Theme six: Legal Pedagogy

Colleagues involved in this stream concentrate on work which seeks to innovate and improve upon the understanding of the teaching and assessment of law. Appreciating the destinations of our students, improving our understanding of how law students learn and how what they learn will benefit their opportunities and abilities to operate as global citizens are key focus areas for colleagues contributing to shaping the debates around the content and delivery of legal education.

Theme coordinator: Craig Newbery-Jones

Areas of research expertise

  • Clinical legal education
  • Ethics and legal education 
  • Employability
  • Personal Development Planning
  • Personal tutoring
  • Transition to HE
  • Technology Enhanced Learning
  • Peer Assisted Learning
  • Staff/Student partnership research
  • Feed-in/feedback
  • Education for Sustainable development
  • Immersive Legal Pedagogies
  • WBL/PBL

Contributors

  • Rosie Brennan – clinical legal education; ethics and legal education; immigration law
  • Penny Childs – employability; PDP; personal tutoring; transition to HE; problem-based learning
  • Hugo de Rijke – employability; technology enhanced learning; ethics and legal education
  • Nigel Firth – employability; technology enhanced learning
  • Victoria Hamlyn – employability; technology enhanced learning; PDP; peer assisted learning
  • Jason Lowther – ESD; personal tutoring
  • Craig Newbery-Jones – employability; technology enhanced learning; PDP; ethics and legal education
  • Joanne Sellick – ESD; immersive legal pedagogies; feed-in/feedback cycles; digital literacy; personal tutoring
  • Professor Kim Stevenson – immersive legal pedagogies
  • Pippa Trimble – work-based learning; problem-based learning.

Current and recent research projects

Career Aspirations and Employment Opportunities
Research, published in The Law Teacher (48(1) 2014), which tracked the aspirations and destinations of Plymouth LLB students and graduates over a number of years, exploring factors that encouraged or inhibited them along the path to their careers. The work evaluated the data from our students and considered its relevance to the employability issues highlighted by the Legal Education and Training Review.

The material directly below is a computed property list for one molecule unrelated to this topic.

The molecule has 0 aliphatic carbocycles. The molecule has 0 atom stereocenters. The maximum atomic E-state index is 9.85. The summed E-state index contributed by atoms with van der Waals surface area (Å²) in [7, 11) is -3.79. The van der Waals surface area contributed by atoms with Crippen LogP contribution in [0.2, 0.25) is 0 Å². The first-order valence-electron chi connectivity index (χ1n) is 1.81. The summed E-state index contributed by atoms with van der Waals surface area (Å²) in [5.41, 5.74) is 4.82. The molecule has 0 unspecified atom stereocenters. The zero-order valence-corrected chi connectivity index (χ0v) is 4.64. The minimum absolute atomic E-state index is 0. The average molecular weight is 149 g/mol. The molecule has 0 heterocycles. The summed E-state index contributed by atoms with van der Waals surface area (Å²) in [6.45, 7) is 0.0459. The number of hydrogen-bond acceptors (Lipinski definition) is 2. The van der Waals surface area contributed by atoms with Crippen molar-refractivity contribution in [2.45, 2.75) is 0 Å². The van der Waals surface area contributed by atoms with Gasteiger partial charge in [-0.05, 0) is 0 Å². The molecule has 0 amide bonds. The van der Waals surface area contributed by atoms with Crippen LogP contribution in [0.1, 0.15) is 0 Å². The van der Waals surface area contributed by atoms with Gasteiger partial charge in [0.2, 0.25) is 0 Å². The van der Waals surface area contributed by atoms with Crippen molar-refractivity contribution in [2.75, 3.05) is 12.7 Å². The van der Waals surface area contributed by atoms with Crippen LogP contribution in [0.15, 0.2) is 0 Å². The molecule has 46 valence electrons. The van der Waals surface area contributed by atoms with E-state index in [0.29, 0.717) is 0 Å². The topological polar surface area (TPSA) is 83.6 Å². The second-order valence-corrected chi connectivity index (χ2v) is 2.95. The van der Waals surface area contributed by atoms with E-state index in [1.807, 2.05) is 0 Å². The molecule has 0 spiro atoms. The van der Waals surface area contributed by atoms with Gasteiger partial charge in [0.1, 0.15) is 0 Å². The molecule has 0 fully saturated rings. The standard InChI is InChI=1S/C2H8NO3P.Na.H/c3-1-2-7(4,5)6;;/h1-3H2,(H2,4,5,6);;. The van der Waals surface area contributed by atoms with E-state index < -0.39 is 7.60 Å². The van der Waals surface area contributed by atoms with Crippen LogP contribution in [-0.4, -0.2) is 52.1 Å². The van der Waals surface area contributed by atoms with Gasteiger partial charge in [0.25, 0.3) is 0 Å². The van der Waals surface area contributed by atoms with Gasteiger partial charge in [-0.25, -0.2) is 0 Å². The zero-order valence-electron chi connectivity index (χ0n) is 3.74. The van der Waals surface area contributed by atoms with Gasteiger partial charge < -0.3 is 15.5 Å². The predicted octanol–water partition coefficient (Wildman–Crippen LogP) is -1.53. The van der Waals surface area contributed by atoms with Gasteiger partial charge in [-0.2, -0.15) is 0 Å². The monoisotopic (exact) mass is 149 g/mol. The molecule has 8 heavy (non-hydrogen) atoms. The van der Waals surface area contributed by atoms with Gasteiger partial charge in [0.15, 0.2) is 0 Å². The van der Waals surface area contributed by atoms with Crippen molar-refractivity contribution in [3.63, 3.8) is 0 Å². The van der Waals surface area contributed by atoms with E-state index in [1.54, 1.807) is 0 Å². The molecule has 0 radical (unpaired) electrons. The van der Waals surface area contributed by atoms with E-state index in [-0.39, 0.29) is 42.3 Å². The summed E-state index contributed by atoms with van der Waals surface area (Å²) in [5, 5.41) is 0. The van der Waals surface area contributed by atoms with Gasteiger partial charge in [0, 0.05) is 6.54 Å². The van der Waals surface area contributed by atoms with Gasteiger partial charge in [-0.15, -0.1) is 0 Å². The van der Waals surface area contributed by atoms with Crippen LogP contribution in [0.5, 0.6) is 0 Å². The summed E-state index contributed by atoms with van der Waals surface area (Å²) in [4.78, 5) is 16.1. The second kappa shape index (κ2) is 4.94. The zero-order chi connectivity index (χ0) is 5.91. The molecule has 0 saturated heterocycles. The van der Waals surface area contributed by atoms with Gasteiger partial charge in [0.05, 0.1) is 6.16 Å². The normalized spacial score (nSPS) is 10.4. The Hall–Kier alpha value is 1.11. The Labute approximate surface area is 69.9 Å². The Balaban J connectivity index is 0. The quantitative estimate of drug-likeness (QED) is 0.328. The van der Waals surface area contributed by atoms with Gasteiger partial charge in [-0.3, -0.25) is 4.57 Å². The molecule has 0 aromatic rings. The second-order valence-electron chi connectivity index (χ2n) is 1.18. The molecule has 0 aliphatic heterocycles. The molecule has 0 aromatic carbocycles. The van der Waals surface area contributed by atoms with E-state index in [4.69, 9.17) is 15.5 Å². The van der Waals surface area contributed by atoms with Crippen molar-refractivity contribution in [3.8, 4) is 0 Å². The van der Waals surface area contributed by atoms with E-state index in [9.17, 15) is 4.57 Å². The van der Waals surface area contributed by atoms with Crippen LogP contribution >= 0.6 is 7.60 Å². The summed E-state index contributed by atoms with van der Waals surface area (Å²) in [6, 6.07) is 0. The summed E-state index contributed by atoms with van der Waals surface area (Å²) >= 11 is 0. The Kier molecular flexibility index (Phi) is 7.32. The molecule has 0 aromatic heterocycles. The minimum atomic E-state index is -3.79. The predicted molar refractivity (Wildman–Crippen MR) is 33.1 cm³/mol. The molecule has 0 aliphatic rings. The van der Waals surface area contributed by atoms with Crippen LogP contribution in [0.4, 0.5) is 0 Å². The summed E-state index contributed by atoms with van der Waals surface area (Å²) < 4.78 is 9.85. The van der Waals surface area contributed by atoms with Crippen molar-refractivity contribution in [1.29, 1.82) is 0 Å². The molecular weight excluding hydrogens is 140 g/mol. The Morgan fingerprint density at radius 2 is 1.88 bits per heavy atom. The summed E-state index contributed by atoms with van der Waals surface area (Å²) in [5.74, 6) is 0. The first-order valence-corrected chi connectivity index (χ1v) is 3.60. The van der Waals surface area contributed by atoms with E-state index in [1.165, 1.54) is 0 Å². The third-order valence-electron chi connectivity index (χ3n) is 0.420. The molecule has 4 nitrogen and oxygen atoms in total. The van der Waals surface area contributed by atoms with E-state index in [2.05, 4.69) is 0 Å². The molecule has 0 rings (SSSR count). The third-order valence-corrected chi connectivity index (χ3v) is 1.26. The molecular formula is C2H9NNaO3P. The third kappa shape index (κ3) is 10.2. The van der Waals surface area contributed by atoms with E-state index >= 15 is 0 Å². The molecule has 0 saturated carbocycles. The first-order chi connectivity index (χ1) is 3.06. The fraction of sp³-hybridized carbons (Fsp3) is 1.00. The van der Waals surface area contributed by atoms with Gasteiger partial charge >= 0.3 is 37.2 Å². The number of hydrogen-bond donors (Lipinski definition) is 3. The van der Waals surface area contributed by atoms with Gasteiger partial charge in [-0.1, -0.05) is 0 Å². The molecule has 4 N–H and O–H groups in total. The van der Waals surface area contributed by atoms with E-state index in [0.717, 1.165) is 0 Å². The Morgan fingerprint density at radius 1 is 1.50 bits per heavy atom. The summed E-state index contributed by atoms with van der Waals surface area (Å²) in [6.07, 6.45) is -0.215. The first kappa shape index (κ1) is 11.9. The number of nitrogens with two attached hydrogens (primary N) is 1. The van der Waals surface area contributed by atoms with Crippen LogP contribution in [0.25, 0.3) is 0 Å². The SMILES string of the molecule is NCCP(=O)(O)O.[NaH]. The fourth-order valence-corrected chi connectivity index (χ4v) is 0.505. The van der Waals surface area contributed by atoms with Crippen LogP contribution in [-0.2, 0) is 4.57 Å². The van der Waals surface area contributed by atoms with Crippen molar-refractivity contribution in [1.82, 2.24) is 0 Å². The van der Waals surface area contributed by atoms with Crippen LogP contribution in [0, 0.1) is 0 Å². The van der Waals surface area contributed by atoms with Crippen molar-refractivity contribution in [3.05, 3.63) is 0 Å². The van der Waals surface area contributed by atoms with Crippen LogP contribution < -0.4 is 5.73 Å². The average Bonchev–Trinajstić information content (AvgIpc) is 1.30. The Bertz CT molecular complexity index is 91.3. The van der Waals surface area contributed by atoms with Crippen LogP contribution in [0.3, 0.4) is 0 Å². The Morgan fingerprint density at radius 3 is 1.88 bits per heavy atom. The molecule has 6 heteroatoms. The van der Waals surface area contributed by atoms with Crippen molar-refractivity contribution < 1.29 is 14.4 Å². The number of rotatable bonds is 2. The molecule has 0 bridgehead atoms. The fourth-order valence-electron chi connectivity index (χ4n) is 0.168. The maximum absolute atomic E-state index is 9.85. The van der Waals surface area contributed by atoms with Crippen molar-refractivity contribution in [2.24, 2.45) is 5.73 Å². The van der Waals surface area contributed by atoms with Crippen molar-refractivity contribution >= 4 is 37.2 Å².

Education for Sustainable Development in Law Curricula
This represents long-standing and continuing work relating to incorporating ESD throughout the undergraduate and GDL law curricula. Originally in conjunction with the HEA for law, and published in Sustainability education: perspectives and practice across Higher Education, London : Earthscan (2010) the research has continued to explore means and methodologies for incorporating sustainability literacy as a key graduate competence for law students

 

Immersive Modules
The research involved a longitudinal exploration of the benefits of an immersive experience in the transition to HE for newly enrolled level 4 undergraduate students as a means to building legal competences and skills. Initial findings have been disseminated to the Academy, and the work is ongoing so as to form the basis of longitudinal study.

Pro-bono Clinical Legal Education
A number of initiatives are currently under way: some enabling staff-student research partnerships in areas such as tenancy rights; employment law and immigration representation. In the case of immigration considerable research is under way in relation to the recognition of refugee voices within the legal process and the pioneering work being undertaken by the Plymouth University Law Clinic in partnership with the Red Cross, statutory and other third sector agencies in the South West. Additional work has been undertaken in Sierra Leone in establishing pro-bono provision and examining the teaching of legal ethics.